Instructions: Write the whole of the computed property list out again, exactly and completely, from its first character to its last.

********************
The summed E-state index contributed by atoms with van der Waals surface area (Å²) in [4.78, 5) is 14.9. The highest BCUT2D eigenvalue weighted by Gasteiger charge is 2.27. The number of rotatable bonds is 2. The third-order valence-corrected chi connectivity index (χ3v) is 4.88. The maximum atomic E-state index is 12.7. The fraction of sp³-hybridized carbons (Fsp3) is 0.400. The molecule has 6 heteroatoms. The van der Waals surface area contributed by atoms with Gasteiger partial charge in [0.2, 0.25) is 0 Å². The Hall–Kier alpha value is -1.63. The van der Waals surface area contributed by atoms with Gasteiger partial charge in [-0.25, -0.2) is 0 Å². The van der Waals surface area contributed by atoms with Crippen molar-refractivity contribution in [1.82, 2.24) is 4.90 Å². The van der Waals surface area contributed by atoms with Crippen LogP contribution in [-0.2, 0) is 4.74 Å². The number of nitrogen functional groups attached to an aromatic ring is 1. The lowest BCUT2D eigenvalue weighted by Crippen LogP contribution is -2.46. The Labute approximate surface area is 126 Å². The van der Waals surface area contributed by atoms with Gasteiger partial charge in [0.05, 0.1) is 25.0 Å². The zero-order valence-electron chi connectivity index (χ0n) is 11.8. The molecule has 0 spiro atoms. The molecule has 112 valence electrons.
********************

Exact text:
The summed E-state index contributed by atoms with van der Waals surface area (Å²) in [4.78, 5) is 14.9. The highest BCUT2D eigenvalue weighted by Gasteiger charge is 2.27. The number of rotatable bonds is 2. The third-order valence-corrected chi connectivity index (χ3v) is 4.88. The maximum atomic E-state index is 12.7. The fraction of sp³-hybridized carbons (Fsp3) is 0.400. The molecule has 6 heteroatoms. The van der Waals surface area contributed by atoms with Gasteiger partial charge in [0.2, 0.25) is 0 Å². The Hall–Kier alpha value is -1.63. The van der Waals surface area contributed by atoms with Gasteiger partial charge in [-0.25, -0.2) is 0 Å². The van der Waals surface area contributed by atoms with Crippen molar-refractivity contribution in [1.82, 2.24) is 4.90 Å². The van der Waals surface area contributed by atoms with Crippen LogP contribution in [-0.2, 0) is 4.74 Å². The number of nitrogen functional groups attached to an aromatic ring is 1. The lowest BCUT2D eigenvalue weighted by Crippen LogP contribution is -2.46. The Labute approximate surface area is 126 Å². The van der Waals surface area contributed by atoms with Gasteiger partial charge in [0.05, 0.1) is 25.0 Å². The zero-order valence-electron chi connectivity index (χ0n) is 11.8. The molecule has 0 spiro atoms. The molecule has 112 valence electrons.